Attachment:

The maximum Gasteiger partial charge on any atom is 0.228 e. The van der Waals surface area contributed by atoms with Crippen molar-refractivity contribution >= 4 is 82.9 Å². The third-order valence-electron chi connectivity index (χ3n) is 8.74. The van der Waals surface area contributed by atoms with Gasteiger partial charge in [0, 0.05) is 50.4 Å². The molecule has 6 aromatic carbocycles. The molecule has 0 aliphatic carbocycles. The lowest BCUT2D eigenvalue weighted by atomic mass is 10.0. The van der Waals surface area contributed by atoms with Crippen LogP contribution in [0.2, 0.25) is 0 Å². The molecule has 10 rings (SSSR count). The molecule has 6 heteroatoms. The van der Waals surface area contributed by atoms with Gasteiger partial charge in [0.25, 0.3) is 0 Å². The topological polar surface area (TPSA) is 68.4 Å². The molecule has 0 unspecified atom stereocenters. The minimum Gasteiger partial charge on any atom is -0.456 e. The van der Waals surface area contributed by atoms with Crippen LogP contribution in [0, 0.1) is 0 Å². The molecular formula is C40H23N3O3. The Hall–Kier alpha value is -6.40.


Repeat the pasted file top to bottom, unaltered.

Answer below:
The maximum Gasteiger partial charge on any atom is 0.228 e. The van der Waals surface area contributed by atoms with Crippen molar-refractivity contribution >= 4 is 82.9 Å². The third-order valence-electron chi connectivity index (χ3n) is 8.74. The van der Waals surface area contributed by atoms with Gasteiger partial charge in [0, 0.05) is 50.4 Å². The molecule has 6 aromatic carbocycles. The molecule has 0 aliphatic carbocycles. The lowest BCUT2D eigenvalue weighted by atomic mass is 10.0. The van der Waals surface area contributed by atoms with Crippen LogP contribution in [0.2, 0.25) is 0 Å². The molecule has 10 rings (SSSR count). The molecule has 6 heteroatoms. The van der Waals surface area contributed by atoms with Gasteiger partial charge in [0.25, 0.3) is 0 Å². The topological polar surface area (TPSA) is 68.4 Å². The molecule has 0 unspecified atom stereocenters. The minimum Gasteiger partial charge on any atom is -0.456 e. The van der Waals surface area contributed by atoms with Crippen LogP contribution in [0, 0.1) is 0 Å². The molecular formula is C40H23N3O3. The Hall–Kier alpha value is -6.40.